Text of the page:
Clinical and biochemical effects of spironolactone administered once daily in primary hypertension. Multicenter Sweden study.
In a prospective, double-blind, intraindividual, cross-over, placebo-controlled multicenter study, clinical and biochemical effects of once daily postprandial dose regimens of 50, 100, and 200 mg spironolactone were investigated in 45 outpatients with primary hypertension, WHO (World Health Organization) Stage I-II. Each of the three active therapy periods, which were randomly allocated to patients, were of 2 months' duration, with intervening placebo periods, Clinical and biochemical parameters, including furosemide-stimulated plasma renin activity (PRA), were recorded at regular intervals. All three spironolactone doses resulted in statistically significant blood pressure (BP) reductions independent of initial pretreatment levels and yielded satisfactory BP control in more than half of the patients. The 200 mg daily dose of spironolactone was found to be more effective than 50 but not 100 mg. When, correlating blood pressure response (delta MAP) to PRA, the profiling for positive spironolactone responders was characterized by high age and low PRA, irrespective of sex. Spironolactone therapy resulted in decreased serum sodium and magnesium values; potassium, creatinine, urate, and triglyceride levels were increased. However, all treatment values were within normal ranges. Side effects were infrequent and mainly of endocrine nature.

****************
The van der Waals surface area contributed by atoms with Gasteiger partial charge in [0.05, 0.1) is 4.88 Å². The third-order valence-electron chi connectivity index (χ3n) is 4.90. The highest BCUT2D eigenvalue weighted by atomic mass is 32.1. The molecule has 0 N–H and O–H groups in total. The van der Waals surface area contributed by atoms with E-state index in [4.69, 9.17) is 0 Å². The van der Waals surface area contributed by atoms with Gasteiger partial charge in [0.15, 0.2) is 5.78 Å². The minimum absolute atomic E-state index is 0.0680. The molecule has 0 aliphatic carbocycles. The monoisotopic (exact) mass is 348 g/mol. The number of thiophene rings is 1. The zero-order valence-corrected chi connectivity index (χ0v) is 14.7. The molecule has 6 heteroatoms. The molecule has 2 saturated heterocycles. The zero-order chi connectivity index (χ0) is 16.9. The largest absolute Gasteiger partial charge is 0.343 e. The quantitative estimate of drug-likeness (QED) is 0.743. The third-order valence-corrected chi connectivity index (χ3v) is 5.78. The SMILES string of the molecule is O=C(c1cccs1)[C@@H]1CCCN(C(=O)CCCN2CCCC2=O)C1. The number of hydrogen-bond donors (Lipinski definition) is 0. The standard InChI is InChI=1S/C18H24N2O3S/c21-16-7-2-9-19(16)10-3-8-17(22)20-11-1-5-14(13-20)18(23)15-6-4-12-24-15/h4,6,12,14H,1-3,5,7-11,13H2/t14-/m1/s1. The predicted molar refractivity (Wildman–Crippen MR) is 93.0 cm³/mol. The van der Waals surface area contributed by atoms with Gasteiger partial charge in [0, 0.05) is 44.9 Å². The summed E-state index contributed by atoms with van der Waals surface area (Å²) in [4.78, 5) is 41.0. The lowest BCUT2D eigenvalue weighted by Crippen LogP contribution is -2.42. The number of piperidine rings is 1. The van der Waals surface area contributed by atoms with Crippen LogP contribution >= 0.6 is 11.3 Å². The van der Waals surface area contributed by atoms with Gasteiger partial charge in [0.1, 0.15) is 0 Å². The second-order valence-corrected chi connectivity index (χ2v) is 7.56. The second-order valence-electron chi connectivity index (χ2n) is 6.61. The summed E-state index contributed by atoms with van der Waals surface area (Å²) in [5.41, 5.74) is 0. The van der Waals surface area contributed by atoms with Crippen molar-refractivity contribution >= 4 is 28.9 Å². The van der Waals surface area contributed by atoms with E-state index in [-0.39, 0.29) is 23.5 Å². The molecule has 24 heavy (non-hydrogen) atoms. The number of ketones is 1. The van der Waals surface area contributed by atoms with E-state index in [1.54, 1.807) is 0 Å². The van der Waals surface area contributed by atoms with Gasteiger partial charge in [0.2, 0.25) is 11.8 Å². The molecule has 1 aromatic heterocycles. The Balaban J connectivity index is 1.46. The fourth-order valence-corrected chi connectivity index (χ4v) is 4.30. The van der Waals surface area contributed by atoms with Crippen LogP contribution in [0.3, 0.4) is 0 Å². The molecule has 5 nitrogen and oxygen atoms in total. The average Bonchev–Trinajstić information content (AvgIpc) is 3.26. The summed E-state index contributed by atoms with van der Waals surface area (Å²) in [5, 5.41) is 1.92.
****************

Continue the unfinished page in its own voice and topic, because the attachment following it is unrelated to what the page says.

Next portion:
- Copyright © 1980 by American Heart Association